The first idea is, I think, fairly obvious. Select texts that will engage readers. You may have a text that you have been using for the last ten years with every cohort you teach. Look at retiring that text and trying something new and more contemporary. Consider the cultural context withing which that book was situated when it was published and taken up as being a quality text and ask yourself if it is still relevant. I certainly am not advocating removing all old books, just suggesting that we be more selective about the texts which we ask our students to engage with.

When doing class reading, or readers theater, encourage, strongly, the use of expression, or where appropriate, character voices. My supervising teacher whilst I was on my internship was reading The Hobbit as the class text. It was an over and above novel deliberately chosen for the complex language structure, the rich vocabulary and imagery and as something separate to all the learning that was going on, as an enjoyment read. When Gollum had dialogue, the students were required to read it in their impersonation of Gollum’s voice, as made famous by Andy Serkis in the Lord of the Rings movies. Expression and character voices can liven up the often monotone sounds of class readings.

Another option is to ban a word for a week (or a different time frame appropriate within your context). For example, I might ban the word said for a week. The word is not part of the permissible vocabulary in writing or speech for that week. This then requires a conversation about what are our alternatives – synonyms and antonyms, and understanding what the various words mean and how they can be used, and why whispered and muttered are not the same, even though they are both synonyms of said. Create a word wall, or have students create their own word wall in the back of a writing book or somewhere similarly easily accessible.

I wrote recently about using newspapers in the classroom. They are also tools that can be used to increase engagement with reading, and some of the strategies I discussed in that article will be relevant here.

I would love to hear from people about what ideas they have about how we can excite our students about reading. Please leave your suggestions in the comments section.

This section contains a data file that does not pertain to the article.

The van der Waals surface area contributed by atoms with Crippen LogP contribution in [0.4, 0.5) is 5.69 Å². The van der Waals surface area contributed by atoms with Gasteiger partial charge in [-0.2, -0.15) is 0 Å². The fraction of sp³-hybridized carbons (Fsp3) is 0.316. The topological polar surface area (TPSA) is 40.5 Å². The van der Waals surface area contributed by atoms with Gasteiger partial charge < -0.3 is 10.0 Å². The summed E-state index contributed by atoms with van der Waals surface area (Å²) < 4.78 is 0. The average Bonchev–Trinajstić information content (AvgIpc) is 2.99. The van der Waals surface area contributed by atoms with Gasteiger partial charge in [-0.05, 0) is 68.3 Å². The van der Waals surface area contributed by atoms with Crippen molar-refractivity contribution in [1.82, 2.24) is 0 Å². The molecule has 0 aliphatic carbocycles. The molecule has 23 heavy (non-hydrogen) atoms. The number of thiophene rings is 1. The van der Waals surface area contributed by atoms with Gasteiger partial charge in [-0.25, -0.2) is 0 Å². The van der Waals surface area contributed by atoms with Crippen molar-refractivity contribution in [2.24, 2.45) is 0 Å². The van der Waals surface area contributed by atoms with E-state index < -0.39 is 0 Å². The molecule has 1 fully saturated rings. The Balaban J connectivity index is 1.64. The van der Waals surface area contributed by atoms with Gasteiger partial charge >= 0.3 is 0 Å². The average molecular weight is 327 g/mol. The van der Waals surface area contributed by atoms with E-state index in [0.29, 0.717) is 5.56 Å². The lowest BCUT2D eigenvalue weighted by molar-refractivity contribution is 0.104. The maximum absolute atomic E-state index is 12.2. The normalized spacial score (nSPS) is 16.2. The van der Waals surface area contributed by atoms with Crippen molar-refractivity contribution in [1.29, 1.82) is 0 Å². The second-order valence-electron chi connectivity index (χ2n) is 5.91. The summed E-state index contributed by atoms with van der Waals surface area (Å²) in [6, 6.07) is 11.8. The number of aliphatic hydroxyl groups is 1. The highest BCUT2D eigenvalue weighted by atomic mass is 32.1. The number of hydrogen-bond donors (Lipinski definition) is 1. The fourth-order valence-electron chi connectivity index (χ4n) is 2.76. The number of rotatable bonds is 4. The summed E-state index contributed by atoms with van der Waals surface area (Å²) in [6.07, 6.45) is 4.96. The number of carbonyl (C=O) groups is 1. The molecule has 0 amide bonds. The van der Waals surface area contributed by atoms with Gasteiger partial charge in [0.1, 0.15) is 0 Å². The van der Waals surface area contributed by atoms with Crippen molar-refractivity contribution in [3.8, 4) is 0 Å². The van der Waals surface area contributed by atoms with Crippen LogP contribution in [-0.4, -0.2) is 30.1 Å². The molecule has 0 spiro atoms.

What is your ‘go to’ for literature? in the classroom?

“I declare after all there is no enjoyment like reading! How much sooner one tires of any thing than of a book! — When I have a house of my own, I shall be miserable if I have not an excellent library.”
― Jane Austen, Pride and Prejudice

I have finished the theoretical part of my planning for this term, and now I am up to the practical part, the recording. The way that I will be structuring my flipped classrooms will involve a lot of reading of books for the students. Essentially, the majority of the students will be engaged with the flipped lesson (a book study) whilst I focus on a small group of students. Over the course of a few weeks, I will have seen all of my students and can then move onto the next part.

As part of getting ready to record all of the flipped lesson videos, I spent a significant amount of time in the local library, wandering amongst the bookshelves, looking for suitable titles. It was then that it struck me, how out of date I am with junior literature. I was able to pick out an assortment of books that I think will be suitable for each of my classes, but it started a train of though.

Who are the ‘go to’ authors for junior literature these days, and which books in particular are part of your core literature repertoire? I recall, growing up, that Morris Gleitzman, R.L. Stine, Mem Fox, Duncan Ball, Roald Dahl etc were considered essential reading.

If I was to pull a book from your classroom (or personal) book shelf to teach with, for any class from kindergarten to year six, what book, or which author would you be recommending, and why?